Mitochondrial Fragmentation Due to Inhibition of Fusion Increases Cyclin B through Mitochondrial Superoxide Radicals

PLoS One. 2015 May 22;10(5):e0126829. doi: 10.1371/journal.pone.0126829. eCollection 2015.


During the cell cycle, mitochondria undergo regulated changes in morphology. Two particularly interesting events are first, mitochondrial hyperfusion during the G(1)-S transition and second, fragmentation during entry into mitosis. The mitochondria remain fragmented between late G(2)- and mitotic exit. This mitotic mitochondrial fragmentation constitutes a checkpoint in some cell types, of which little is known. We bypass the 'mitotic mitochondrial fragmentation' checkpoint by inducing fragmented mitochondrial morphology and then measure the effect on cell cycle progression. Using Drosophila larval hemocytes, Drosophila S2R(+) cell and cells in the pouch region of wing imaginal disc of Drosophila larvae we show that inhibiting mitochondrial fusion, thereby increasing fragmentation, causes cellular hyperproliferation and an increase in mitotic index. However, mitochondrial fragmentation due to over-expression of the mitochondrial fission machinery does not cause these changes. Our experiments suggest that the inhibition of mitochondrial fusion increases superoxide radical content and leads to the upregulation of cyclin B that culminates in the observed changes in the cell cycle. We provide evidence for the importance of mitochondrial superoxide in this process. Our results provide an insight into the need for mitofusin-degradation during mitosis and also help in understanding the mechanism by which mitofusins may function as tumor suppressors.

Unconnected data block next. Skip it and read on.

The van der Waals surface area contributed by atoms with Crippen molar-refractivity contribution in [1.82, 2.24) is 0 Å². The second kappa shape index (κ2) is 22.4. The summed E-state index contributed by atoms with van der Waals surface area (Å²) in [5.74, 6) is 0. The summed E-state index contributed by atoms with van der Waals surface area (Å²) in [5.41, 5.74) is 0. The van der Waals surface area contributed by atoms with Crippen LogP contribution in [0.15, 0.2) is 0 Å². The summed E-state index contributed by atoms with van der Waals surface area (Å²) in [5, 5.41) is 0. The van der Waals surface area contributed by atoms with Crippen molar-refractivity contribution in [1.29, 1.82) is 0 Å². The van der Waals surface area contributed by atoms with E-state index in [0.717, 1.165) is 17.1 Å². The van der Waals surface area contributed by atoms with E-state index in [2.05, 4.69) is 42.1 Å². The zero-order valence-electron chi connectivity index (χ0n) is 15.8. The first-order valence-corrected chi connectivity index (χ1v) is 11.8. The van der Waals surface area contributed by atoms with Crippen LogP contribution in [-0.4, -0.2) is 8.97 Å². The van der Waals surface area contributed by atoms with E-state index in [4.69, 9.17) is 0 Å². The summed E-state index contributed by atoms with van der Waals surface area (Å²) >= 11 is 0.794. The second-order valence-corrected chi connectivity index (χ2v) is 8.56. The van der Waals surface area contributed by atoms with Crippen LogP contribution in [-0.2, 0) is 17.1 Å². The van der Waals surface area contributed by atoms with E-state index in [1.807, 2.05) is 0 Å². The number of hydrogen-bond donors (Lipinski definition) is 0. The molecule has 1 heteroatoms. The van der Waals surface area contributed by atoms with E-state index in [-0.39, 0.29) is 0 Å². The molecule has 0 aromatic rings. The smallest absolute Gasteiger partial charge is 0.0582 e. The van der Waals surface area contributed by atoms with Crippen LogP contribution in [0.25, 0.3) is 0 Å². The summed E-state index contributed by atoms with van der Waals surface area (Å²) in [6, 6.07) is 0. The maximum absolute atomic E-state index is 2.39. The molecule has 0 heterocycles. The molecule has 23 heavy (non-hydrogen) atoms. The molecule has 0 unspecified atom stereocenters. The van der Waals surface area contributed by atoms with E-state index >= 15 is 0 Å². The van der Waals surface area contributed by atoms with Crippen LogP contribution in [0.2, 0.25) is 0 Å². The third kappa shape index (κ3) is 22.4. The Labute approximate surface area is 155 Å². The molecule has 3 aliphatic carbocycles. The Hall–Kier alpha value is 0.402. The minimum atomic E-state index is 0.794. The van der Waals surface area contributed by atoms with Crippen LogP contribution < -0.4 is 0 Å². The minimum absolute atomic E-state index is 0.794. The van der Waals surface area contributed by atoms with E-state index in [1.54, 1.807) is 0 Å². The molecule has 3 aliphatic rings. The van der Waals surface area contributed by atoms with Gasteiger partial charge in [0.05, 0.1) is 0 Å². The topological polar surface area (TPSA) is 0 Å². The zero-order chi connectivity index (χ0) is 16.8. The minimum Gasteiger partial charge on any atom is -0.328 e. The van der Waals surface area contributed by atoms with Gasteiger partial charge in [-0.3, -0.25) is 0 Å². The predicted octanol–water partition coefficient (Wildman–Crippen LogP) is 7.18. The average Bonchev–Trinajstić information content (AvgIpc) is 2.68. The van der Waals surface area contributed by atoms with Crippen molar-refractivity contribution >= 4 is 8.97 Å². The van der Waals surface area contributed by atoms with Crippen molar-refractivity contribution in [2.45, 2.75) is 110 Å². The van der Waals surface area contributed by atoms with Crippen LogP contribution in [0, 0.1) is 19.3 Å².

Publication types

  • Research Support, Non-U.S. Gov't

MeSH terms

  • Animals
  • Cell Cycle / genetics
  • Cell Cycle / physiology
  • Cyclin B / metabolism*
  • Drosophila
  • Flow Cytometry
  • Hemocytes / cytology
  • Hemocytes / metabolism
  • Kinetics
  • Mitochondria / metabolism*
  • Mitochondrial Dynamics / genetics
  • Mitochondrial Dynamics / physiology
  • Mitotic Index
  • Superoxides / metabolism*


  • Cyclin B
  • Superoxides

Grant support

This work was supported by intramural funds from National Centre for Biological Sciences, from Tata Institute of Fundamental Research, and grant number BT/PR9504/AGR/36/23/2007 from the Department of Biotechnology, Government of India. The funders had no role in study design, data collection and analysis, decision to publish, or preparation of the manuscript.